A California resident has filed suit against insurance provider Kaiser Permanente, alleging that the corporation failed to refund her copayment after collecting under a personal injury award. Although the plaintiff's individual damages are negligible, the issue could affect hundreds or even thousands of Kaiser customers.

Nicole Glaus of Concord, CA incurred $517.20 in medical expenses after being rear-ended in a traffic accident. Glaus was subsequently awarded $4,250 in damages in a suit filed against the individual who rear-ended her. Kaiser's policy provides that, when a customer collects damages in a lawsuit, the insurance company can seek reimbursement of costs. Kaiser did this, but failed to credit Glaus for the $20 copayment that she initially forked over.

The suit is brought on behalf of all Kaiser members whose plans are part of a private employer group medical plan — as Glaus's was — and who reimbursed Kaiser after a successful lawsuit but never received their co-payment back afterwards.

Kaiser's own "Evidence of Coverage," or EOC, requires that Kaiser refund a consumer's copayment when collecting expenses after a lawsuit settlement. The suit says that Glaus and all other class members have an "equitable lien" against Kaiser, since the company wrongfully withheld money from them.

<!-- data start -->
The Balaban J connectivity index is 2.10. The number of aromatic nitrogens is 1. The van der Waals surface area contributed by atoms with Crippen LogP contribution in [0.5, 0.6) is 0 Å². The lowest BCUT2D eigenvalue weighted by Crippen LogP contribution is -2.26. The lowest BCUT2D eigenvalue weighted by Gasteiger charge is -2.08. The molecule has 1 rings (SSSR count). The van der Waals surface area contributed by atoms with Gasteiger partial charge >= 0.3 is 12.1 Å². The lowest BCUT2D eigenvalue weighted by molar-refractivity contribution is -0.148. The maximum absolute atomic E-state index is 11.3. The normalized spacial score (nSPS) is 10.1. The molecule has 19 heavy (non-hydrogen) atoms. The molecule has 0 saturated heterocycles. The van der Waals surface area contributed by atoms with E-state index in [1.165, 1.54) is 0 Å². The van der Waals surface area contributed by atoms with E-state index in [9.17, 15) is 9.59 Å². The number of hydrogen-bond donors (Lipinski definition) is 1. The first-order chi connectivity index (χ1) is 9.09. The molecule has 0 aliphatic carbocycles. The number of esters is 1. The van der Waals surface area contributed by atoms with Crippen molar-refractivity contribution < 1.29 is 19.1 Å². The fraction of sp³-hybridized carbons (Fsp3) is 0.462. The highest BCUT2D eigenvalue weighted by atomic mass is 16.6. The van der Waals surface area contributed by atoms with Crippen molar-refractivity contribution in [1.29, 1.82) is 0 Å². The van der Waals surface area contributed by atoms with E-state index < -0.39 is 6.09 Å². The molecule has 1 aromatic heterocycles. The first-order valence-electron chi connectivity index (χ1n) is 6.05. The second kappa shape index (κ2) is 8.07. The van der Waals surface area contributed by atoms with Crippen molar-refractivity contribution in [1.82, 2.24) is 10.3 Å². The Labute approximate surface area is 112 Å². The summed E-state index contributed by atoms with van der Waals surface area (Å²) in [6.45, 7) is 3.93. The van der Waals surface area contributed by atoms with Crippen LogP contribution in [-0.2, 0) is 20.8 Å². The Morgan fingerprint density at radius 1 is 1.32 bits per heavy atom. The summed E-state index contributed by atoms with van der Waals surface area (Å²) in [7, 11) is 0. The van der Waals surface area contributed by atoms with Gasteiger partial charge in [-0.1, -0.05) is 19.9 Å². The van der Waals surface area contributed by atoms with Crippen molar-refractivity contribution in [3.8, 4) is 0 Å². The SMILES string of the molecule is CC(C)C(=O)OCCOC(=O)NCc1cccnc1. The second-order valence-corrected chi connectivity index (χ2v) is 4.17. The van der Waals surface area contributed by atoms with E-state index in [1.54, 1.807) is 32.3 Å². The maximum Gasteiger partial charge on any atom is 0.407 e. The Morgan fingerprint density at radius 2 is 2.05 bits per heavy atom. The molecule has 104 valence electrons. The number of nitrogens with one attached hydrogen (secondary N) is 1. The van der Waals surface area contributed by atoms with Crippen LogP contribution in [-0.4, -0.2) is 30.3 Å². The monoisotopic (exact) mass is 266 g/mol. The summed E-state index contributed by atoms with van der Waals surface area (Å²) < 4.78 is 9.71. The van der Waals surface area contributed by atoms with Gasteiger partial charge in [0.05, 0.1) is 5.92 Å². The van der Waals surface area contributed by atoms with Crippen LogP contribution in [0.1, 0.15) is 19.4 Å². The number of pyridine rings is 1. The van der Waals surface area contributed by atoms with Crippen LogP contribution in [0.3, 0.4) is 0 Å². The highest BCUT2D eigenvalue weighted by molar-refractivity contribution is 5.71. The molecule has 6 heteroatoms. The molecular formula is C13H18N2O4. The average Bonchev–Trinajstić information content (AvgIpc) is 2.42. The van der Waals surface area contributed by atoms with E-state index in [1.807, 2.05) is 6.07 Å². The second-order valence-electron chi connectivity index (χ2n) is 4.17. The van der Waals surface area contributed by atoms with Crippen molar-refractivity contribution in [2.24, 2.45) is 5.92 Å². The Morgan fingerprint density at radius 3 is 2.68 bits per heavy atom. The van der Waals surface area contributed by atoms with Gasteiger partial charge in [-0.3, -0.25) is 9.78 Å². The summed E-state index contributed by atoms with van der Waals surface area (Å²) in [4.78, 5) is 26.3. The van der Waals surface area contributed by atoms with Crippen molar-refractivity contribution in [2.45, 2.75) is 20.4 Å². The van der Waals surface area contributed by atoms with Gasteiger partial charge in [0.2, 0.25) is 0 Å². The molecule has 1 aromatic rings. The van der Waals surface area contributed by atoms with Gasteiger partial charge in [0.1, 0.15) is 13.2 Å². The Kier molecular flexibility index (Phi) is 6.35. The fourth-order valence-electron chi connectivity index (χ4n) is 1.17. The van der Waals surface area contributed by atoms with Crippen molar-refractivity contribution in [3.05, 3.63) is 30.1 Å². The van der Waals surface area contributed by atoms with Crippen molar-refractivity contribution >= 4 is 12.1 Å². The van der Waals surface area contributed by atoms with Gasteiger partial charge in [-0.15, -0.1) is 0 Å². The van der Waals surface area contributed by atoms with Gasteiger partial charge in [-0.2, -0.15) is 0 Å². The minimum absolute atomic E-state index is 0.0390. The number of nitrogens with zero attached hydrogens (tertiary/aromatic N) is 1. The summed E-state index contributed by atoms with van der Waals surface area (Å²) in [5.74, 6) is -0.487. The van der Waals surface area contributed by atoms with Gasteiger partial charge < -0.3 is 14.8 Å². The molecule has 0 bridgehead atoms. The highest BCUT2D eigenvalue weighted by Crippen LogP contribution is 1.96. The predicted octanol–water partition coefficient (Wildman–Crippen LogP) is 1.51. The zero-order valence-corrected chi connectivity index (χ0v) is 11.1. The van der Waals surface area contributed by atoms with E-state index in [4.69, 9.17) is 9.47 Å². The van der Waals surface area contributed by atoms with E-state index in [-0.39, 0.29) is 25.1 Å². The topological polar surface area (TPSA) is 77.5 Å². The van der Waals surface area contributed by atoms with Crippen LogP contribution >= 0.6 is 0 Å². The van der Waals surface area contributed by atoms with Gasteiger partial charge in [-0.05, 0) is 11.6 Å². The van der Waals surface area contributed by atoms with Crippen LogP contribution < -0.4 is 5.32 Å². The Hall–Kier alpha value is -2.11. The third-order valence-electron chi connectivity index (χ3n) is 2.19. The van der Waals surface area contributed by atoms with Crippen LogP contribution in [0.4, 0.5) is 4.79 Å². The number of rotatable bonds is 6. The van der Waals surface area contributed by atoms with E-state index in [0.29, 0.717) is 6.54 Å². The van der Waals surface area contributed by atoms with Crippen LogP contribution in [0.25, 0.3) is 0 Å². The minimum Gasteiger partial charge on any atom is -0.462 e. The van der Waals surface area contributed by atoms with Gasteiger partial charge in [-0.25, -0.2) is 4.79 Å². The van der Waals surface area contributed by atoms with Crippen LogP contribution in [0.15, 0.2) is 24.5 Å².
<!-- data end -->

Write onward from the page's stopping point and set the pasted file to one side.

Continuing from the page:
Glaus is being represented by the law firm of Lewis Feinberg Lee Renaker Jackson PC, based in Oakland, CA. Attorney Daniel Feinberg conceded that $20 is a small amount of money, but said enough customers have been affected that the aggregate amount of money at issue is likely substantial. "If you steal a million dollars from one person, you're gonna have a lawsuit," Feinberg told the San Francisco Weekly. "But if you steal it by small cuts, you can get away with it until someone files a class action to stop you."

The suit seeks reimbursement of unrefunded copayments and an injunction prohibiting Kaiser from continuing the practice in the future.

The action was brought under the Employee Retirement Income Reimbursement Act (ERISA), which protects individuals who might suffer discrimination from health insurance companies. The ERISA provisions at issue require Kaiser to act as a customer's fiduciary, and to administer the plan in the best interests of the consumer. The suit alleges that Kaiser breached that duty, stating that the "defendant has enriched itself at the expense of Ms. Glaus in violation of the fiduciary duty of loyalty."

This isn't the first time that co-payments have been at the center of a class-action lawsuit. In April, a settlement was reached in Massachusetts case where the manufacturer and a publisher of drug data colluded to inflate co-payments on name-brand drugs. Additionally, according to its website, the St. Louis law firm of Carey & Danis is investigation claims that several HMO's have charged excessive copayments over the last five to ten years.



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